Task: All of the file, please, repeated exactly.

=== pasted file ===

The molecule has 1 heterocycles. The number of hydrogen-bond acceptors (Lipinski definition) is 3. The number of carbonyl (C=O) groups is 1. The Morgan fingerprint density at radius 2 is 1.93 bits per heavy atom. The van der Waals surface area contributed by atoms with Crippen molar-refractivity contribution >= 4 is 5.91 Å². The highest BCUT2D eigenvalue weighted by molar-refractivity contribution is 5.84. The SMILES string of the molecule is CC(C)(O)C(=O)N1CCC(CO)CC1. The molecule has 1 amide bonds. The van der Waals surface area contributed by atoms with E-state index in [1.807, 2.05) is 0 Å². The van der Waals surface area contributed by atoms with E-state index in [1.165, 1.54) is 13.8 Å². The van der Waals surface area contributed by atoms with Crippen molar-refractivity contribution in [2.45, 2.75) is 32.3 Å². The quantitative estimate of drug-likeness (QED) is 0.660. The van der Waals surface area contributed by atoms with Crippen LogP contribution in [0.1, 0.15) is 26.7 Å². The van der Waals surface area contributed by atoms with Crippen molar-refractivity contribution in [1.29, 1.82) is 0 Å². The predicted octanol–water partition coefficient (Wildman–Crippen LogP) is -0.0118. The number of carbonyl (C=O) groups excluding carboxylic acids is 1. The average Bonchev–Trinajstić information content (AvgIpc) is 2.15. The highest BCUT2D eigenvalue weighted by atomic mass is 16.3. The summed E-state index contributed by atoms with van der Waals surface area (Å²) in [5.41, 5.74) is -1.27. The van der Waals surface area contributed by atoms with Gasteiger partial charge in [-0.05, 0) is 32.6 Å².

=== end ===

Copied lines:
The molecule has 1 heterocycles. The number of hydrogen-bond acceptors (Lipinski definition) is 3. The number of carbonyl (C=O) groups is 1. The Morgan fingerprint density at radius 2 is 1.93 bits per heavy atom. The van der Waals surface area contributed by atoms with Crippen molar-refractivity contribution >= 4 is 5.91 Å². The highest BCUT2D eigenvalue weighted by molar-refractivity contribution is 5.84. The SMILES string of the molecule is CC(C)(O)C(=O)N1CCC(CO)CC1. The molecule has 1 amide bonds. The van der Waals surface area contributed by atoms with E-state index in [1.807, 2.05) is 0 Å². The van der Waals surface area contributed by atoms with E-state index in [1.165, 1.54) is 13.8 Å². The van der Waals surface area contributed by atoms with Crippen molar-refractivity contribution in [2.45, 2.75) is 32.3 Å². The quantitative estimate of drug-likeness (QED) is 0.660. The van der Waals surface area contributed by atoms with Crippen LogP contribution in [0.1, 0.15) is 26.7 Å². The van der Waals surface area contributed by atoms with Crippen molar-refractivity contribution in [1.29, 1.82) is 0 Å². The predicted octanol–water partition coefficient (Wildman–Crippen LogP) is -0.0118. The number of carbonyl (C=O) groups excluding carboxylic acids is 1. The average Bonchev–Trinajstić information content (AvgIpc) is 2.15. The highest BCUT2D eigenvalue weighted by atomic mass is 16.3. The summed E-state index contributed by atoms with van der Waals surface area (Å²) in [5.41, 5.74) is -1.27. The van der Waals surface area contributed by atoms with Gasteiger partial charge in [-0.05, 0) is 32.6 Å².